The last thing that really differentiates us is that we market to a very young consumer base.
The way these people consume information and plan their trips is very much linked to online and content, so while we’re an OTA with the best prices and the most seamless booking experience, we also spend a lot of our efforts creating itineraries, guides, and travel videos, to empower these young travellers to plan their trips.
KrASIA: Will Klook ever expand into other categories or verticals?
Yong: Before I answer, maybe we can look at our categories first. People always ask us, “How exactly do you define what Klook does? Are you tour and activities booking? Are you things to do?” The official term is: in-destination travel services booking platform. A little bit of a mouthful right?
But when you expand this, you will realise that it’s not just attraction tickets, it’s your tours, your experiences and activities, things like cooking classes, to your transport, your wifi and even F&B, which is a new vertical that we launched not too long ago.
So as a traveller now if you come to Singapore, you could be booking restaurants like Jumbo, No Signboard, and Yakun on the Klook platform.
Now the intent is not to be something like a table reservations platform Chope or Hungrygowhere, but essentially if you’re a traveller and you’re going to Hong Kong, then that’s where we want the Klook platform to be able to serve your needs, [from tour activities to food].
By going on the Klook platform, there will definitely be an advantage given to you in a sense that not only will it be cheaper, but you might also get certain freebies like additional food toppings. More importantly, the menu is localised in your language as well because not everybody can understand Cantonese.
Having the ability to check out the menu in Korean on the Klook platform is a huge benefit and plus to these travellers.
If you’re asking me for specific plans to add flights and accommodation, I think we’ll never say no but even when you look at accommodations, rather than looking at onboarding a brand like Marriott or Hilton onto the platform, it’s more about experiences.
So if you’re going to Japan, maybe after booking your Japan Railway pass and your theme park tickets and wifi, you could be booking certain experiential ryokans, which could all be part of a one-day stay on Klook. If you’re going to Legoland in Malaysia, maybe you’ll be booking the Legoland hotel which is also part of the experience.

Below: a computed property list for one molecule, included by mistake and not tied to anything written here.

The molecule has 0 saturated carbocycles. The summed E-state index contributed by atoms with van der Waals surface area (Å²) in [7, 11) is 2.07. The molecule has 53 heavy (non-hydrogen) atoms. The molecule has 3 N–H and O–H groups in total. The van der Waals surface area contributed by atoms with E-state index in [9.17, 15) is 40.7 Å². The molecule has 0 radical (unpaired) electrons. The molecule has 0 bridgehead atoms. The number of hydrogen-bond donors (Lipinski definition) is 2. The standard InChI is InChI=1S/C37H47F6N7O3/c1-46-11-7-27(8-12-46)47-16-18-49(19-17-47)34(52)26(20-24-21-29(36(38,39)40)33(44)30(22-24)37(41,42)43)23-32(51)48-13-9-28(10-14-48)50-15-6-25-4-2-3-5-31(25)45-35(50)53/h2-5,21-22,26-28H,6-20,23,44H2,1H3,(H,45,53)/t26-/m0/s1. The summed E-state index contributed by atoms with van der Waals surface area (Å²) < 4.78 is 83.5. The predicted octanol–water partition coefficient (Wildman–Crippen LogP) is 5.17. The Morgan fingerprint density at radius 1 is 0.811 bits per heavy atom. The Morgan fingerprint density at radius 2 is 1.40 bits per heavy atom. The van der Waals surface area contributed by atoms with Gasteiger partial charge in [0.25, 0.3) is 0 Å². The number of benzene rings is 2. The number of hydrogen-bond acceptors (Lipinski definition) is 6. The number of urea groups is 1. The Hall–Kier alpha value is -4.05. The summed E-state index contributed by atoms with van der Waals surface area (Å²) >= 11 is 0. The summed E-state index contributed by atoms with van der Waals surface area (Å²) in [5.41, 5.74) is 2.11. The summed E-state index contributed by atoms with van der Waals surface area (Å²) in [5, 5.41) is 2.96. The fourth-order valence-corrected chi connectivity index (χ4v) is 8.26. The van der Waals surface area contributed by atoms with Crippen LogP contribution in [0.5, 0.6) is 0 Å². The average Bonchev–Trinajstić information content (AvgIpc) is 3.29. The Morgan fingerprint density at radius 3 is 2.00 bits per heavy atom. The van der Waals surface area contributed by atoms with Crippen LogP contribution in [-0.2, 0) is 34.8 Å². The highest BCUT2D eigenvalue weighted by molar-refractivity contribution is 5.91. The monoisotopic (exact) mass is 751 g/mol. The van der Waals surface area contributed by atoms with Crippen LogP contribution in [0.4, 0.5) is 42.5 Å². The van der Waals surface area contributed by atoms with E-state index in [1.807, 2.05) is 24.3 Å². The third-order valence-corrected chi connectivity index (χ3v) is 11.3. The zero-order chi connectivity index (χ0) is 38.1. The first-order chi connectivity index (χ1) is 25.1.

Besides horizontal expansion, it could be a vertical expansion. But I think we still tie it back to our roots of helping people find things to do. It branches out from that.
KrASIA: When it comes to big attractions like Disneyland or Universal Studios Singapore, why do you think people book using Klook rather than just walking in?
Yong: There are a couple of factors. Firstly, if you’re not just talking about Disneyland, for certain attractions or activities, we have certain benefits that only Klook users get.
If you go to Ngong Ping 360, what you see is there will be a regular queue and there will be a Klook VIP queue. And then people there will naturally think to go on Klook to skip the queue and go to the front. The product differentiation is one thing.
Secondly, booking on Klook is cheaper than doing a walk-in most of the time. People know that by booking on Klook, they get to skip the normal ticketing line. Additionally, a lot of our tickets, especially for large attractions, are open-dated so it offers you that flexibility.
Last but not least, because the product itself is organically really good – you get to make bookings through a few tabs – when you go online to read reviews, people naturally promote Klook organically. And these are not people that we pay money to, they would say “I booked on Klook and I had no issues”.
Together with our own paid marketing efforts and partnerships, we are able to actually grow and scale very quickly.
KrASIA: Do you have any interesting or memorable tours on Klook you’d like to share with us?
Yong: I have two in mind. First, it’s Bhutan, which is not naturally a place that people think of visiting immediately because not many airlines fly there. You need to take DrukAir and when you go there you need a guide because you need to pay the Bhutan government a daily tourist tax. When you book a Bhutan activity on Klook, essentially, you’re booking a 7-day package.
That includes the guide and the traveller fees. I find it very unique because it’s different from booking a normal Disneyland ticket. That’s because the nature of Bhutan and how travellers have to visit Bhutan.
The other thing I thought was quite unique is that on the market side, sometimes, we do things that are pretty interesting. Like for example, a year ago, in Taiwan for Halloween we did things with a spin by creating a bookable activity where people in Taiwan could book a scare actor to scare their friends.
It’s not your typical run of the mill activity, but what we wanted to do was to have fun and connect with the young travellers. Of course, we didn’t open this up to hundreds of people because it’s impossible to get hundreds of ghosts to go around scaring people.
Sarah Wan, Klook’s marketing lead: If I can share a personal favourite of mine, there’s a Meet Santa Claus tour that we have in the Arctic circle. This includes the price of a heli plane to fly to a certain point near the North Pole where you can meet Santa Claus.
KrASIA: Before you go, what is the biggest challenge you’re working on right now?
Yong: The biggest challenge is trying to go after the bigger pie, obviously. Back to the Disneyland example, we’re pretty much the market leader when it comes to the online booking space. But the pie of the online booking space is not as big as that of people walking in.
That requires a lot of education, longer-term efforts, not just partnerships but a lot of content created to really demonstrate to people why booking online saves you time and money. If I distill one biggest challenge for us, at least on the marketing side, it would be this.
This article is written by Elaine Huang (edited by Ben Jiang and Nadine Freischlad); and was first seen on KRAsia.